08 December 2010

The Blue and Gold Scam

I confess that, like many, I was impressed by Yudof's raising the cap for Blue and Gold eligibility to $80,000: it looked a step in the right direction, intended to extend access to UC for the middle class, and a way to return to students some of the extra revenue collected through tuition increases.

But now, as Bob Meister makes clear in his analysis, the proposed increased cap is financed by revising the amount of "self-help" students are supposed to provide, and deducting such amount from their financial aid. In other words, eligibility is extended by reducing the amount provided to current recipients, at no cost to the University, who pockets the extra tuition revenue. A gimmick or, in the words of UC Financial Aid Directors, “a political plan, not a practical plan”. Unfortunately, this does nothing to improve our early assessment of Yudof's leadership.

Mons Parturiens

The final report of the Commission on the Future is out. Move it along, people, nothing to see.

22 November 2010

What else did the Regents do?

Well, we know the Regents increased student tuition by 8%, and we know that one UCPD oficer drew a gun on students protesting the fee increase (UCPD also proceeded to take down legally posted fliers on the Berkeley campus denouncing this extreme over-reaction to the student protests — so much for the First Amendment).

Less known is that the Regents also proceeded to approve total compensation of $481,000 for the Vice Chancellor of Research at UC Davis, an increase of $243,600 over the compensation previously approved for this position. Executive VP of Business Operations Nathan Bostrum justified the appointment by pointing out the plight of UC's senior managment:
If you look at our senior management, they're grossly underpaid relative to the market. Our chancellors are 22 percent under market relative to other executives.

08 November 2010

Student fees to rise 8%

In an "open letter to California," President Yudof announced today that he plans to bring to the Regents a proposal for a further 8% increase in tuition for in-state students (on top of the 32% increase last year), bringing in-state tuition to a total of $12,150. At the same time, UC would raise the ceiling on the Blue and Gold Program from $70,000 to $80,000 a year.

Nothing unexpected, I suppose. CSU had already announced similar increases, and the State's "restoration" of some of the cuts from last year does not go nearly far enough. But one wishes that at the same time as the University asks students and their families to pay more to attend a UC campus, they would also make a commitment towards transparency and get the different constituency around the university (students, faculty, staff, etc) involved in a serious discussion of UC's financial situation.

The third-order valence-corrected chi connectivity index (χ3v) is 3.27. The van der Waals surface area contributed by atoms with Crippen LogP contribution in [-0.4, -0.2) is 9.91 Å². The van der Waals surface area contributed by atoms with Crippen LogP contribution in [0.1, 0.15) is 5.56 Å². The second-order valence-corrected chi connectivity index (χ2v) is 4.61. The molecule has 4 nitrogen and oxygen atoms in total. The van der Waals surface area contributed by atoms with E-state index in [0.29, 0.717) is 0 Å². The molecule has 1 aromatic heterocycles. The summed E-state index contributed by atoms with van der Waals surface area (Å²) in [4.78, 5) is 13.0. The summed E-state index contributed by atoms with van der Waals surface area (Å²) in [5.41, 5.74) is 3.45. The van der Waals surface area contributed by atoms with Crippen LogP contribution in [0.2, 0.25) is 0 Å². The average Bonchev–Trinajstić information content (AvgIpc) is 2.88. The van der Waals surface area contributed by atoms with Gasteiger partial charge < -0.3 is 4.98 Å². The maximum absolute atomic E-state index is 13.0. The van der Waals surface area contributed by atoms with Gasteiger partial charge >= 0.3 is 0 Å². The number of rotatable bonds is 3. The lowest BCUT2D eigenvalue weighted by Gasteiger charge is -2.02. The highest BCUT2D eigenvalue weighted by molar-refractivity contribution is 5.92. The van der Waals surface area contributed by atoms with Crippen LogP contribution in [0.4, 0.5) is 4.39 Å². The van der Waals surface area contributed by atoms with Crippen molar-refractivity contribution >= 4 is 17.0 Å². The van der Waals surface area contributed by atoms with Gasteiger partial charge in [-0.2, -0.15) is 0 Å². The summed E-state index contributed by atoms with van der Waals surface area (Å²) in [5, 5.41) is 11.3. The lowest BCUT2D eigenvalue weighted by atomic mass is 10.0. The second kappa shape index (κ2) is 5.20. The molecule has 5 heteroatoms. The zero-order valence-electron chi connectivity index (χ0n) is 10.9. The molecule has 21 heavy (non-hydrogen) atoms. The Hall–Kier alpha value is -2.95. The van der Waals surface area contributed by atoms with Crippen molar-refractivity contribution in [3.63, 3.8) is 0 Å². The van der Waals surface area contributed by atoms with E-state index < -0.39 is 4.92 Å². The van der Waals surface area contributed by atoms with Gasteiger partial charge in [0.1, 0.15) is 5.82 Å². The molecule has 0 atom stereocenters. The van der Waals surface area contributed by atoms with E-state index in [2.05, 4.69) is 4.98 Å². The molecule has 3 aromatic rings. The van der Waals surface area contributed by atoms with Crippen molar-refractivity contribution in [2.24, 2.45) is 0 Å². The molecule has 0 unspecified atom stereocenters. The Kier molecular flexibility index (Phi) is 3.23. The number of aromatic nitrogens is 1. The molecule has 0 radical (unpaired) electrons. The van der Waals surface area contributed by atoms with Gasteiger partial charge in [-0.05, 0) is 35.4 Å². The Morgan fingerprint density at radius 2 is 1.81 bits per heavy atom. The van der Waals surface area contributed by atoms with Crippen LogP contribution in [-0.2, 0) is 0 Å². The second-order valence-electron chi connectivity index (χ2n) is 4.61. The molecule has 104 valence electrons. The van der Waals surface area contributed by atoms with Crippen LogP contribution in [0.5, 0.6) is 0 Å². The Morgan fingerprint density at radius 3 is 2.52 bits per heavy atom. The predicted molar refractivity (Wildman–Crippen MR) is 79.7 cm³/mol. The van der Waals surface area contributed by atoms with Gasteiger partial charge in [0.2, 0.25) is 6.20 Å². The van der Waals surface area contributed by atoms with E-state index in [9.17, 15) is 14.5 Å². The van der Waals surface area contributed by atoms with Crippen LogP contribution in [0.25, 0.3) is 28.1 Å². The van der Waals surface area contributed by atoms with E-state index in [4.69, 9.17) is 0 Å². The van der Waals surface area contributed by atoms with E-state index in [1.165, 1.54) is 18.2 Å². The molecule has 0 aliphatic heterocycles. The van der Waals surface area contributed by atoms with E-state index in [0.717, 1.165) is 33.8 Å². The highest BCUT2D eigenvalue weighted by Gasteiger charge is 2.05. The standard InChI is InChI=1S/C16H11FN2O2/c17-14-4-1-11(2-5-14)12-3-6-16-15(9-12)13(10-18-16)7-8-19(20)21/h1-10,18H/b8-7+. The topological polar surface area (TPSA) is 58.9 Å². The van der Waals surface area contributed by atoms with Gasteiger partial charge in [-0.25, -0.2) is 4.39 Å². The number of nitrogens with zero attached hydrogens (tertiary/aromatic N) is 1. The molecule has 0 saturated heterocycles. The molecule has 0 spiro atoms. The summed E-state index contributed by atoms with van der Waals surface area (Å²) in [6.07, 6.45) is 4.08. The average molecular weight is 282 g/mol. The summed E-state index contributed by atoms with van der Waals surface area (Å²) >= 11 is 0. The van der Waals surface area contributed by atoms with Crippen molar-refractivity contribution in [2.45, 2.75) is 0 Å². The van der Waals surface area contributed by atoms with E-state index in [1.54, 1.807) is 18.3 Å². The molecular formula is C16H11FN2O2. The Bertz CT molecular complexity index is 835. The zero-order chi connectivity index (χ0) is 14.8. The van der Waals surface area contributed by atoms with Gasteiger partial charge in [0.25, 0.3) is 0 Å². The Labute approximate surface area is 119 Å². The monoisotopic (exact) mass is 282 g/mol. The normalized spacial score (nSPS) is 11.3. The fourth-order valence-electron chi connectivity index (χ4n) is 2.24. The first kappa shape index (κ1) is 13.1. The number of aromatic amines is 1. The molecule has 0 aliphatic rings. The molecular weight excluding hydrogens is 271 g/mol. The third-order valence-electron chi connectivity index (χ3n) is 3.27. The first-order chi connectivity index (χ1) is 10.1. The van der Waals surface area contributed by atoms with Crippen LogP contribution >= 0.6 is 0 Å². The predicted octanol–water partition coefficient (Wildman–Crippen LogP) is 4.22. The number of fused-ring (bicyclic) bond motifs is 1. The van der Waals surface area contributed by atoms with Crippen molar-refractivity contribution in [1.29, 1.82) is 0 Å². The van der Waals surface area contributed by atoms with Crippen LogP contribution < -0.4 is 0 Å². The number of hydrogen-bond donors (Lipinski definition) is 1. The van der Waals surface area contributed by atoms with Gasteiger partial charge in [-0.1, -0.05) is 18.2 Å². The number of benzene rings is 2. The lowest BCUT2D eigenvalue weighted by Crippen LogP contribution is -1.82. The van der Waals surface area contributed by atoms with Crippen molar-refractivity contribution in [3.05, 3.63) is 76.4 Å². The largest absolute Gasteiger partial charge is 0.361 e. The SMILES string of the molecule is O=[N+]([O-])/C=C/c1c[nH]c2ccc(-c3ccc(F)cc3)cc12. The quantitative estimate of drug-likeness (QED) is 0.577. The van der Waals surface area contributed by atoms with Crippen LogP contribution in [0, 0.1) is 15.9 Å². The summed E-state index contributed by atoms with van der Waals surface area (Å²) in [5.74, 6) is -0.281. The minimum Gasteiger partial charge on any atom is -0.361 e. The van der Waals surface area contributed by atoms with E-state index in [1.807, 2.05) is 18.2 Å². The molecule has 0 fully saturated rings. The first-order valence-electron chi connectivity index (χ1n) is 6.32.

25 October 2010

Yudof's recommendations on UCRP: option C

From Academic Senate Chair Simmons (most faculty and staff should have received this):
President Yudof informed me last week that he has reached his decision on the recommendations of the PEB task force recommendations. He will recommend to the Regents that they adopt a modified version of Option C with a consistent 2.5 percent age factor for all employees, an employer contribution of 8.1 percent of covered compensation, and an employee contribution of 7.0 percent. The total normal cost of the new-tier plan is 15.1 %, which is slightly below the total normal cost of revisions to the CALPERS benefits included in the recent State budget. The new-tier benefits will apply to employees hired after July 1, 2013.

President Yudof will carry his recommendation to the Regents at the November meeting. The Regents will be expected to act on the recommendations at a special meeting on December 13. Bob and I have discussed this option with a couple of key Regents, and I anticipate that the President's recommendation will be supported, but of course there is no certainty.

The Regents will not be asked to act on employee contribution levels for current employees under continuation of the existing benefits of the current plan. As you know, employee contributions will ramp up to 3.5 percent on July 1, 2011, then 5.0 percent on July 1, 2012. The finance plan in the PEB task force report contemplates an increase to 7.0 percent, then perhaps higher over time perhaps increasing to 8.0 %.

The recommendation will maintain the existing COLA provisions, unchanged for the new-tier.

President Yudof will also recommend that Appendix E not be implemented, rejecting the recommendation in the task force report.
Appendix E concerns “restoring” benefits to those whose salary exceeds the IRS covered compensation cap (these are recommendations 10 and 11 in the task force report, apparently — and correctly — rejected by Yudof. [Thanks to a reader for pointing me to the correct "Appendix E".]

Needless to say, although it looks like the University and employees will cover the normal cost of UCRP by July 1, 2013, this does nothing to address the current unfunded liability. And any savings achieved through the new tier for employees hired after July 1, 2013 will take a long time to materialize.

16 October 2010

UCRP option D

The Berkeley Faculty Association has rejected all three options (A, B, and C) for returning UCRP to fully funded status (Options A and B were put forward by the Post-Employment Benefit task force, and option C was developed by dissenting faculty and staff members of that task force): UCRP's unfunded liability